Consider a married man; few would complain if he chose not to love a woman who was not his wife the same way he loves his wife. In fact, most people would completely understand him withholding love for another woman. Though a man may love children, it would be completely acceptable for him to withhold a certain degree of his love from other children and keep it reserved only for his children. Most people have a moral framework that allows for giving and withholding various degrees of affection and love. Therefore, when it comes to the doctrine of divine love, the biggest problem with understanding God’s general and special love is not a moral problem. The biggest problem with distinguishing between the two is a spiritual problem; people want to assert themselves over God.
The Bible is clear that Jesus Christ died under the wrath of God for the sins of His people. The wrath Jesus endured was a wrath not owed to him but a wrath owed to sinners. Jesus willingly took this wrath in our place so that he could extinguish the debt we owed to the Father. The Bible does not speak of this exchange as being morally dubious or as an act contrary to love. Rather, the Bible speaks about this event as being the epitome of perfect divine love as it can be expressed towards creatures. If Christ could love a people to the degree that is demonstrated on the cross, what kind of love are his people capable of showing, His people who are not only given the righteousness of Christ as a Gift but the Holy Spirit (The Spirit of Love) as well? In the following posts I will seek to answer this question.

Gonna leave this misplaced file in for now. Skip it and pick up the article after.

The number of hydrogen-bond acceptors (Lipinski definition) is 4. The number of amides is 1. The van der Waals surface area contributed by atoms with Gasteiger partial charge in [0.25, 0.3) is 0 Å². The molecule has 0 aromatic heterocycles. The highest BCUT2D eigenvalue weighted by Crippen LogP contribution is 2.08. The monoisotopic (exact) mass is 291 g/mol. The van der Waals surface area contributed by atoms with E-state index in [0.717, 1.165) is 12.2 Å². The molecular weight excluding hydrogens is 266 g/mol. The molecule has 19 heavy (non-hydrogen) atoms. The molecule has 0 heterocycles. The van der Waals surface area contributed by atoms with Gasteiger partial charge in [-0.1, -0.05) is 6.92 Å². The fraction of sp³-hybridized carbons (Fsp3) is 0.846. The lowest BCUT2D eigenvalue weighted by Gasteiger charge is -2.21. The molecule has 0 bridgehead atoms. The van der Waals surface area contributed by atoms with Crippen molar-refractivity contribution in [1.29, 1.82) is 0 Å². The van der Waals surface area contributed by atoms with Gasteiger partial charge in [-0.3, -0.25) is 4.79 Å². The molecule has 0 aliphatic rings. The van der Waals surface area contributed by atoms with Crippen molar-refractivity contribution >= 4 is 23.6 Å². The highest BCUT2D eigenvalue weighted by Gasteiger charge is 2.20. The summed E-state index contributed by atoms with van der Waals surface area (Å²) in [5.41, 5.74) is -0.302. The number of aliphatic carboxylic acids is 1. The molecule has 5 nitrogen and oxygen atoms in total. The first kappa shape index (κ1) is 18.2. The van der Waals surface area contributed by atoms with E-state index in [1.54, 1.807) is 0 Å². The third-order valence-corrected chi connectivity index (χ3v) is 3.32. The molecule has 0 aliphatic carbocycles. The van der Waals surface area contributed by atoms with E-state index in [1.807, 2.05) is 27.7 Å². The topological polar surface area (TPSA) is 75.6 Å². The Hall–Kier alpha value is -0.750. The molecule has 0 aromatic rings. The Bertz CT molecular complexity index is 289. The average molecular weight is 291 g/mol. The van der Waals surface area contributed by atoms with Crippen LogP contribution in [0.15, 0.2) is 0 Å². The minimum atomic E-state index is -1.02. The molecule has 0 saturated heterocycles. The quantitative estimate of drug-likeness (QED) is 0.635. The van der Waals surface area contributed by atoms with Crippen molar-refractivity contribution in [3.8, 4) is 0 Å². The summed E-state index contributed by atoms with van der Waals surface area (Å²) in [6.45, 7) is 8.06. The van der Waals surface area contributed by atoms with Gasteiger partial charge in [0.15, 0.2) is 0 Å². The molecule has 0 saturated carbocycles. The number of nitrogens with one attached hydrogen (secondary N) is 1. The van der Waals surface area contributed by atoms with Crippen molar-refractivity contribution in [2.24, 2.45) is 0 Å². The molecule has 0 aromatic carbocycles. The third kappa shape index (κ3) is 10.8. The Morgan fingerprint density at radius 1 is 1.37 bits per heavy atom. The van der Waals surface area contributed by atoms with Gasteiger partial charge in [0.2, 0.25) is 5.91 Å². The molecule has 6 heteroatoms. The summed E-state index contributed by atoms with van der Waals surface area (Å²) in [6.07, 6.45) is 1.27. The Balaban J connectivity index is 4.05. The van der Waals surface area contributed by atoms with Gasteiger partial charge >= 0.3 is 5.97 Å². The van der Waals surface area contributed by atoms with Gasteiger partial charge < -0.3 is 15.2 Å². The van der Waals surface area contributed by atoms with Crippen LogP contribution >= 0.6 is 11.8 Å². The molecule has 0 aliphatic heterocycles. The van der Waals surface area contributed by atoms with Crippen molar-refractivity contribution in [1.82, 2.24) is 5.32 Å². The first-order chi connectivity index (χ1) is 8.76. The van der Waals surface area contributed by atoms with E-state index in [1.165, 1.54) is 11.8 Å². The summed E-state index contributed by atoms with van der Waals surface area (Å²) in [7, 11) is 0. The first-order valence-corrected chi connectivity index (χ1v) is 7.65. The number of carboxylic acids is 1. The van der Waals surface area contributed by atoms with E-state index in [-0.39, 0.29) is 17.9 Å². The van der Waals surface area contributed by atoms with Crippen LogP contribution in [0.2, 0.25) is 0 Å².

Here you may suppose the Father to say, when driving his bargain with Christ for you:
Father. My son, here is a company of poor miserable souls, that have utterly undone themselves, and now lie open to my justice! Justice demands satisfaction for them, or will satisfy itself in the eternal ruin of them: What shall be done for these souls And thus Christ returns.
Son. O my Father, such is my love to, and pity for them, that rather than they shall perish eternally, I will be responsible for them as their Surety; bring in all thy bills, that I may see what they owe thee; Lord, bring them all in, that there may be no after-reckonings with them; at my hand shalt thou require it. I will rather choose to suffer thy wrath than they should suffer it: upon me, my Father, upon me be all their debt.
Father. But, my Son, if thou undertake for them, thou must reckon to pay the last mite, expect no abatements; if I spare them, I will not spare thee.
Son. Content, Father, let it be so; charge it all upon me, I am able to discharge it: and though it prove a kind of undoing to me, though it impoverish all my riches, empty all my treasures, (for so indeed it did, 2 Cor. 8: 9. “Though he was rich, yet for our sakes he became poor”) yet I am content to undertake it.
Blush, ungrateful believers, O let shame cover your faces; judge in yourselves now, has Christ deserved that you should stand with him for trifles, that you should shrink at a few petty difficulties, and complain, this is hard, and that is harsh? O if you knew the grace of our Lord Jesus Christ in this his wonderful condescension for you, you could not do it.
~ John Flavel
- John MacArthur, The God Who Loves: He Will Do Whatever It Takes to Draw Us to Him (Nashville, TN: Thomas Nelson, 2008), 111.
- John 3:16
- Matthew 5:44-45a
- Sabbath Series Summary – Part 5 - September 10, 2017
- The Sabbath as Fulfillment: A Textual Interaction – Part 4 - September 3, 2017
- Black Voices: “We Are Here, But You Won’t Listen.” - August 28, 2017